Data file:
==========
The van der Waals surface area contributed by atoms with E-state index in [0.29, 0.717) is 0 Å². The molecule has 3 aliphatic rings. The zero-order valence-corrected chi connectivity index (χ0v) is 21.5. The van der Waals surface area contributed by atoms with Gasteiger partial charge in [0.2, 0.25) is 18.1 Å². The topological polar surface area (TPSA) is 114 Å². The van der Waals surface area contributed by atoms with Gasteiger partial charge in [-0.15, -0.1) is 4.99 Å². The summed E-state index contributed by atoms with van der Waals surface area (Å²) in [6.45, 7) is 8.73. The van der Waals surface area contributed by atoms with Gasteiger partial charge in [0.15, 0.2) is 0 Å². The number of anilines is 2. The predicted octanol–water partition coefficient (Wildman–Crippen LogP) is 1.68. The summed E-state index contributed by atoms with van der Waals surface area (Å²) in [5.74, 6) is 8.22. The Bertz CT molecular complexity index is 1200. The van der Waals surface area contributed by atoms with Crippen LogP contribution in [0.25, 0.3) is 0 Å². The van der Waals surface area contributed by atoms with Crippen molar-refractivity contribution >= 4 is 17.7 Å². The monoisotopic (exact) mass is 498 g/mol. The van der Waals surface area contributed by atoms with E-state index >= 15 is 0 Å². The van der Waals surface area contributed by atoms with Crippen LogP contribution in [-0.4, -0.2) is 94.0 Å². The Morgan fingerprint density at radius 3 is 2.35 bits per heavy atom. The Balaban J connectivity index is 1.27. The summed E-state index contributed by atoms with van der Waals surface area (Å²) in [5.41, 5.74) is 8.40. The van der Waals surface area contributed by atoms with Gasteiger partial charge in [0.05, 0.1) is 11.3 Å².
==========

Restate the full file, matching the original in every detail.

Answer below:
The van der Waals surface area contributed by atoms with E-state index in [0.29, 0.717) is 0 Å². The molecule has 3 aliphatic rings. The zero-order valence-corrected chi connectivity index (χ0v) is 21.5. The van der Waals surface area contributed by atoms with Gasteiger partial charge in [0.2, 0.25) is 18.1 Å². The topological polar surface area (TPSA) is 114 Å². The van der Waals surface area contributed by atoms with Gasteiger partial charge in [-0.15, -0.1) is 4.99 Å². The summed E-state index contributed by atoms with van der Waals surface area (Å²) in [6.45, 7) is 8.73. The van der Waals surface area contributed by atoms with Gasteiger partial charge in [0.15, 0.2) is 0 Å². The number of anilines is 2. The predicted octanol–water partition coefficient (Wildman–Crippen LogP) is 1.68. The summed E-state index contributed by atoms with van der Waals surface area (Å²) in [5.74, 6) is 8.22. The Bertz CT molecular complexity index is 1200. The van der Waals surface area contributed by atoms with Crippen LogP contribution in [0.25, 0.3) is 0 Å². The van der Waals surface area contributed by atoms with Crippen molar-refractivity contribution >= 4 is 17.7 Å². The monoisotopic (exact) mass is 498 g/mol. The van der Waals surface area contributed by atoms with E-state index >= 15 is 0 Å². The van der Waals surface area contributed by atoms with Crippen LogP contribution in [-0.4, -0.2) is 94.0 Å². The Morgan fingerprint density at radius 3 is 2.35 bits per heavy atom. The Balaban J connectivity index is 1.27. The summed E-state index contributed by atoms with van der Waals surface area (Å²) in [5.41, 5.74) is 8.40. The van der Waals surface area contributed by atoms with Gasteiger partial charge in [0.05, 0.1) is 11.3 Å².